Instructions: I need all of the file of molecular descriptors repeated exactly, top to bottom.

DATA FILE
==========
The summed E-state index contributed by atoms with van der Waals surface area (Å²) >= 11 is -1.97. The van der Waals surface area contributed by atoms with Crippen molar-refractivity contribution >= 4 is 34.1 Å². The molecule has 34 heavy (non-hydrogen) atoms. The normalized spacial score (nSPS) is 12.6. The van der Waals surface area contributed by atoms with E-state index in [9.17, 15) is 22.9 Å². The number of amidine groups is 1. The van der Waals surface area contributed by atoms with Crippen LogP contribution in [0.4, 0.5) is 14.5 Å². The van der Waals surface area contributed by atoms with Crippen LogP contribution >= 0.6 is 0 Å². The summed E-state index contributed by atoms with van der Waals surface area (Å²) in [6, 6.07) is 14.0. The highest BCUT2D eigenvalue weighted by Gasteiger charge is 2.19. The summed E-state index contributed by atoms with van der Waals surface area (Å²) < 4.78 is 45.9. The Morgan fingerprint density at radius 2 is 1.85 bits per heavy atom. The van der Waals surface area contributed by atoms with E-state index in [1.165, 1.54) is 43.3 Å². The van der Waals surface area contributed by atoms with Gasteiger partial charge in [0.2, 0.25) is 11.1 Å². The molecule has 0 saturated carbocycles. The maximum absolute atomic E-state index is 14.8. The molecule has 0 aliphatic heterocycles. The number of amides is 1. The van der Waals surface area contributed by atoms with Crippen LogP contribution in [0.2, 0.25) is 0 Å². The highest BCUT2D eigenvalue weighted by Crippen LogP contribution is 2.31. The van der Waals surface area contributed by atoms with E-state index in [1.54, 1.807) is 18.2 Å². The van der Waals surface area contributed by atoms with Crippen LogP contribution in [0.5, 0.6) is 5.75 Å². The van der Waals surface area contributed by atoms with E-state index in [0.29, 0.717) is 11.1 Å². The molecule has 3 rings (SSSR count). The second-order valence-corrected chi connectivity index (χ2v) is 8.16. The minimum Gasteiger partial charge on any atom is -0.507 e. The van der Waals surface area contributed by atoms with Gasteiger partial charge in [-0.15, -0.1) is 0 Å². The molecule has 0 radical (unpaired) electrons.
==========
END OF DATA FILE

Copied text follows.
The summed E-state index contributed by atoms with van der Waals surface area (Å²) >= 11 is -1.97. The van der Waals surface area contributed by atoms with Crippen molar-refractivity contribution >= 4 is 34.1 Å². The molecule has 34 heavy (non-hydrogen) atoms. The normalized spacial score (nSPS) is 12.6. The van der Waals surface area contributed by atoms with E-state index in [9.17, 15) is 22.9 Å². The number of amidine groups is 1. The van der Waals surface area contributed by atoms with Crippen LogP contribution in [0.4, 0.5) is 14.5 Å². The van der Waals surface area contributed by atoms with Crippen LogP contribution >= 0.6 is 0 Å². The summed E-state index contributed by atoms with van der Waals surface area (Å²) in [6, 6.07) is 14.0. The highest BCUT2D eigenvalue weighted by Gasteiger charge is 2.19. The summed E-state index contributed by atoms with van der Waals surface area (Å²) < 4.78 is 45.9. The Morgan fingerprint density at radius 2 is 1.85 bits per heavy atom. The van der Waals surface area contributed by atoms with E-state index in [1.165, 1.54) is 43.3 Å². The van der Waals surface area contributed by atoms with Gasteiger partial charge in [0.2, 0.25) is 11.1 Å². The molecule has 0 saturated carbocycles. The maximum absolute atomic E-state index is 14.8. The molecule has 0 aliphatic heterocycles. The number of amides is 1. The van der Waals surface area contributed by atoms with Crippen LogP contribution in [0.2, 0.25) is 0 Å². The highest BCUT2D eigenvalue weighted by Crippen LogP contribution is 2.31. The van der Waals surface area contributed by atoms with E-state index in [1.54, 1.807) is 18.2 Å². The van der Waals surface area contributed by atoms with Crippen LogP contribution in [0.5, 0.6) is 5.75 Å². The van der Waals surface area contributed by atoms with E-state index in [0.29, 0.717) is 11.1 Å². The molecule has 3 rings (SSSR count). The second-order valence-corrected chi connectivity index (χ2v) is 8.16. The minimum Gasteiger partial charge on any atom is -0.507 e. The van der Waals surface area contributed by atoms with Gasteiger partial charge in [-0.15, -0.1) is 0 Å². The molecule has 0 radical (unpaired) electrons.